Dak places beneath: Rabbit holes, Hobbit Holes, Underworlds and the spiritual descent

   We live in the day to day, normal above ground world. It is a familiar world with familiar occurrences and familiar pleasures and dangers and we live in it barely aware of anything other than what we know. Yet we all seek to escape, be it a vacation or a good book, a video game or a movie and into worlds ranging from historical to romantic and from science fiction to fantasy to biography. Even the preponderance of reality entertainment has ceased to be real and has become just another face of the other into which we escape. These are diversions at best. Momentary transitions from the ordinary into the outer limits of the extraordinary and tantalizingly alluring visions of what might exist just over the horizon. But no matter how much we escape into them they remain only border towns circling the real world of wonders beyond sight. For most people this is enough and for some it is too much.

   Fear is always nearby in such places fear of the unknown, fear of the absolute; fear of the ambiguous and most of all fear of ones self, which is the greatest fear of all if we let it be. For most visitors into the outer dark, the twilight of the imagination, a short stay is sufficient, preferred even but some need more. These seekers after the sublime are not content to while an afternoon on the border. They crave to go deeper, to enter into the inner darkness, the deepest night of imagination where we meet our primal selves, the gods and monsters and if we are lucky those answers whose truth is meaningless when spoken aloud.

    I am one of those seekers living perhaps too much in a world not entirely real, nor absolutely fictitious; A descendant of a long line of burrowers into the deep places. Bilbo Baggins and his nephew Frodo, Jovial Ratty, Alice, self destructive Odysseus, Pwyll the Lord of Dyfed, Theseus the slayer of the Minotaur, all seekers whose journeys took them into their own private underworlds in search of treasures be they wisdom, contentment or magical stones. They all sought out and discovered those rabbit holes of the psyche by which one might descend into the dark places. What they, and we and I discover once inside is often only what is brought with us, as another burrower Luke Skywalker discovered on his journey into the dark place. Other times the dark conceals monsters of terrifying countenance. Bull headed abominations, serpent haired maidens and shades of the unpleasant dead. Some must be combated, others tricked and still some appeased. But each has a gift to give. It is the job of the seeker to know it for what it is and take it when it is made available. For some the dark holds mysteries and riddles to be solved. Alice passed through her journey by passing through a series of challenges to her identity. By considering the most basic question of human existence, who am I, she progressed and reemerged into the light of day. It is no curious fact that she never answered the question. Sometimes it is enough to consider. Sometimes.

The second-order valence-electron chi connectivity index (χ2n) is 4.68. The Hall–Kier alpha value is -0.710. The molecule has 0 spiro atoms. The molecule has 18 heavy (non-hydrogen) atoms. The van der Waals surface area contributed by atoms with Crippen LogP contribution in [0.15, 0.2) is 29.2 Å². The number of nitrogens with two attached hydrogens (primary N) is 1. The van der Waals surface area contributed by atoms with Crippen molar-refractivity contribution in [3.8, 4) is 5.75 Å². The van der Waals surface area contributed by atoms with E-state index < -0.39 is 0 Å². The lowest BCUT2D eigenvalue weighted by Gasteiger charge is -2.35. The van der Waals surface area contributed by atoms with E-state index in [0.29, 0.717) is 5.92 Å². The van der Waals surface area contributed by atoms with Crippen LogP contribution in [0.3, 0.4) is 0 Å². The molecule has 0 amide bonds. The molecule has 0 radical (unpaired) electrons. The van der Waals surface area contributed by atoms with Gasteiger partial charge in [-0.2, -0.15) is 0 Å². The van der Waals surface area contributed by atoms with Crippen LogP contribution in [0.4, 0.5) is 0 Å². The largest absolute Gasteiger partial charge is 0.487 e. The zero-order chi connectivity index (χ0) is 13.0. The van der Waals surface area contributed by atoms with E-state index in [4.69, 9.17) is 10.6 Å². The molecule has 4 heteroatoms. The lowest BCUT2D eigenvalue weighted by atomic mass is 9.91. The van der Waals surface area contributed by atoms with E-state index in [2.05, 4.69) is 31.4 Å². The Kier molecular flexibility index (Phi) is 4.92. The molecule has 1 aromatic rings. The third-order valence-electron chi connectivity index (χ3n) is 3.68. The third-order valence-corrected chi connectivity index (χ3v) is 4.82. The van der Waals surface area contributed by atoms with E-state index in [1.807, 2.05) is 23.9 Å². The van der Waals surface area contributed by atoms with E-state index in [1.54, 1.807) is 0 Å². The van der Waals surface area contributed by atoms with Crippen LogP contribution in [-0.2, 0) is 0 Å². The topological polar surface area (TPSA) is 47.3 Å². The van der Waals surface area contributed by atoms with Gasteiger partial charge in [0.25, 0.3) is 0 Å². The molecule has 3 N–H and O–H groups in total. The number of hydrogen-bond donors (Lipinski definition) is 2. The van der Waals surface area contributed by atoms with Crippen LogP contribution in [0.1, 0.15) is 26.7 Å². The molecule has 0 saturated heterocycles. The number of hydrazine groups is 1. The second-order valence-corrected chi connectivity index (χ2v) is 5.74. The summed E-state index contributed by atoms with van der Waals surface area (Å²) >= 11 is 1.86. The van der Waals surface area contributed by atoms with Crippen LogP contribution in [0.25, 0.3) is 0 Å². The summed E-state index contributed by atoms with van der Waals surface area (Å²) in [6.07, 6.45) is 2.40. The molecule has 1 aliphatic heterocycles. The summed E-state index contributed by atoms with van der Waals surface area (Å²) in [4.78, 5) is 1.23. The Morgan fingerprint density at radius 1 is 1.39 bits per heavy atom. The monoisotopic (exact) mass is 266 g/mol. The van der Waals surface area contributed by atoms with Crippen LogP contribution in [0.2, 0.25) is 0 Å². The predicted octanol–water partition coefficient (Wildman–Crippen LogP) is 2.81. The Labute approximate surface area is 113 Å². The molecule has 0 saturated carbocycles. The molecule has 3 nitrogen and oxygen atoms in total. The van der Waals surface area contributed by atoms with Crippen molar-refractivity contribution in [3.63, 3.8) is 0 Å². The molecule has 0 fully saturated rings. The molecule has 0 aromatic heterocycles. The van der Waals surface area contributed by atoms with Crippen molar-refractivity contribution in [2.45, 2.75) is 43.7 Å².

Seekers deal in profound abstracts as much as concrete absolutes, the deepest existential concerns and the most fundamental fears and desires. It is strength and a great weakness. The dark places are not for the feint of heart. Even after all the monsters are defeated and we realize that indeed all the giants are dead we are left with one simple, insurmountable, ever present fact: The dark has teeth all its own. Many a seeker has lost himself to ignorance of this fact. Friedrich Nietzsche saw that the dark had eyes but his vision was clouded by too much cynicism. He saw only deep pits whose bottom was death and failed to distinguish them from the rabbit holes of the imagination through which one passes to be renewed and reinvigorated. Not all monsters are all bad. Iron John was a monster who had a lesson to teach; Victor Frankenstein made a monster through whom we learned pity; Darth Vader became a monster but taught us redemption and most important of all is the monster we encounter in the mirror. That one has the power to instruct us on who we are and what we could become. The real hero knows the difference between the monster to be slain and the monster to be overcome. Jacob who had known many dark places knew the difference when he wrestled the stranger who was God over a blessing, which is another kind of treasure. This is the wisdom we can learn only by going down our own rabbit hole into the dark, passing what tests we may find and emerging into the light changed forever. That is this wisdom I wish to pass on to my son.

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